Startup Thoughts

jeffh

New member
Mar 29, 2017
1
0
Visit site
Hi everyone. So while not a traditional coffee shop, I have been thinking about starting a small cafe in a large office building in my city's downtown area and I'm looking for some feedback.

It is a small (~500 sq ft) retail space in the main floor of an office building. Without knowing for sure, I think the office building would be home to approx 300 office workers. Some fixtures appear to be included.

My intention would be to keep operation very simple. Serve drip coffee along with typical other drinks (tea, soda, water, juice, etc). I would also serve pre-packaged sandwiches and baked goods made by a local producer, as well as serve pizza (purchased from a local pizzeria and delivered daily just before lunch and kept warm in a pizza server). In addition, I would have a chip rack, bar/candy/gum rack, as well as newspapers and a lotto terminal.

The office building is open Monday - Friday, and I would expect my hours of operation to be from 8:00am - 2:00pm, I would probably arrive around 7:00 and go home around 4:00.

Does this seem like a viable one-man operation to you professionals, or am I completely out to lunch on this?
 

Musicphan

Well-known member
May 11, 2014
1,753
79
Kansas City
Visit site
These types of scenarios are impossible to reply without really digging into the numbers. Take your hours open x estimated sales per hour - expenses (lunch / labor costs (even yours)... sit down and really think about how many drinks/food items you will sell. With 300 office workers if you capture 10% each day that's 30 customers... my initial gut says it would be tough unless you have walkin traffic.
 

Stonewall123

Member
Aug 6, 2014
62
1
Visit site
Not enough people. I sell to a lobby coffee shop, the building has 800 plus people. They only sell 60 lbs per month. Set your sites much higher..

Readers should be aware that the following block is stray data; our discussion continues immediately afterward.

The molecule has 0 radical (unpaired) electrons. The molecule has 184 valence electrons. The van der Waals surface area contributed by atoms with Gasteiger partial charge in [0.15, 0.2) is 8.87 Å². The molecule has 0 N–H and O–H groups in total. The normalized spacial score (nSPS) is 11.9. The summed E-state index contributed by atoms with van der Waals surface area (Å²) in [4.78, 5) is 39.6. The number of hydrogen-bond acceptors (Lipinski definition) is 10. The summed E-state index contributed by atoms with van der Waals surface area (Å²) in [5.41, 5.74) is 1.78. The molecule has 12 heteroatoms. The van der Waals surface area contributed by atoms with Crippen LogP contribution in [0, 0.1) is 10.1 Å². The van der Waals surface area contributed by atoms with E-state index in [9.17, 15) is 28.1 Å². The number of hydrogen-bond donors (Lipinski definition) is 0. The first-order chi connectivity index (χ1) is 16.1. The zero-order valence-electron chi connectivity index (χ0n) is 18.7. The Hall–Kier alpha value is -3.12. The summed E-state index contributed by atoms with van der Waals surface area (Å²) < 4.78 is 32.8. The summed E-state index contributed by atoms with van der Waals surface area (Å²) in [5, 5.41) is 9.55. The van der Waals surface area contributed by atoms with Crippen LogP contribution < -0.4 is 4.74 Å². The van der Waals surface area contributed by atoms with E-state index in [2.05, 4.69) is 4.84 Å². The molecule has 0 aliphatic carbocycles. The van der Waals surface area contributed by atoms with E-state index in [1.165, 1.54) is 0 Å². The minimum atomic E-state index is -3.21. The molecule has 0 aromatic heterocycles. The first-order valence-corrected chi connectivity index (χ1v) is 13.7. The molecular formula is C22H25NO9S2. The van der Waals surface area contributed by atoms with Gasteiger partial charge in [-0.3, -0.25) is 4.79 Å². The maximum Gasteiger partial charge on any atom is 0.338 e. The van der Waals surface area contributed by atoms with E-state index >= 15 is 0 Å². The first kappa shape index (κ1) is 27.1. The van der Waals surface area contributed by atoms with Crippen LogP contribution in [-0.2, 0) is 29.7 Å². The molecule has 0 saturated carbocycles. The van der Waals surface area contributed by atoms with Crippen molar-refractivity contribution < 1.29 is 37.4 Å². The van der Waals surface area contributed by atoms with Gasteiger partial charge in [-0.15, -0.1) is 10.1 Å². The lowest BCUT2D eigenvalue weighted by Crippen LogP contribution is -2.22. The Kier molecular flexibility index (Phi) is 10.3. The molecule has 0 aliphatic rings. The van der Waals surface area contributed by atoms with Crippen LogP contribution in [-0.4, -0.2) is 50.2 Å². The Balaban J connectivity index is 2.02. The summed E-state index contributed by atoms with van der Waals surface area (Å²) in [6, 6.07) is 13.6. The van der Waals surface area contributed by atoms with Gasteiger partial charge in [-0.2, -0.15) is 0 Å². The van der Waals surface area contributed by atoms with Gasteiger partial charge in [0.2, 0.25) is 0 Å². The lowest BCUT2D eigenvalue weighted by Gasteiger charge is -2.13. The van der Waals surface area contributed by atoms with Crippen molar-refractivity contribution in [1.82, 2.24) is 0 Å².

Missjune75

New member
Mar 30, 2017
23
0
New York City
Visit site
My feeling is forget the pizza and just make the best darn coffee you can. Ditto the sandwiches. The small coffee businesses that Ai have seen thrive make fabulous coffee and have a nice atmosphere. They sell a few cookies and maybe some juice or bottled soda but thhey make their money selling coffee (their beans too) coffee makers that are simple and good like the carafe one that I can't think of the name right now.
I'm embarrassed to say how much I have spent on some bags of great coffee beans.
Best,
MissJune75
 

Ramiel

New member
Jan 22, 2021
24
2
Melbourne
Visit site
My coffee shop was also in the office building. When I bought the space on the second floor, I thought I would have more customers, but I don't think I ever had more than 80. People worked even during lunch breaks, and very few came in to sit in the cafe. Most just ordered a coffee and left. So then I decided to move my coffee shop elsewhere. After discussing this question with a friend who works for a company that offers information on co-working space, I moved to a mall. There I saw more perspectives, and indeed now I have more clients.
 
Last edited:

Albertr

New member
Jun 25, 2021
15
1
Visit site
My coffee shop was also in the office building. When I bought the space on the second floor, I thought I would have more customers, but I don't think I ever had more than 80. People worked even during lunch breaks, and very few came in to sit in the cafe. Most just ordered a coffee and left.
Did you purchase coffee to sell or did you make your own?
 
Top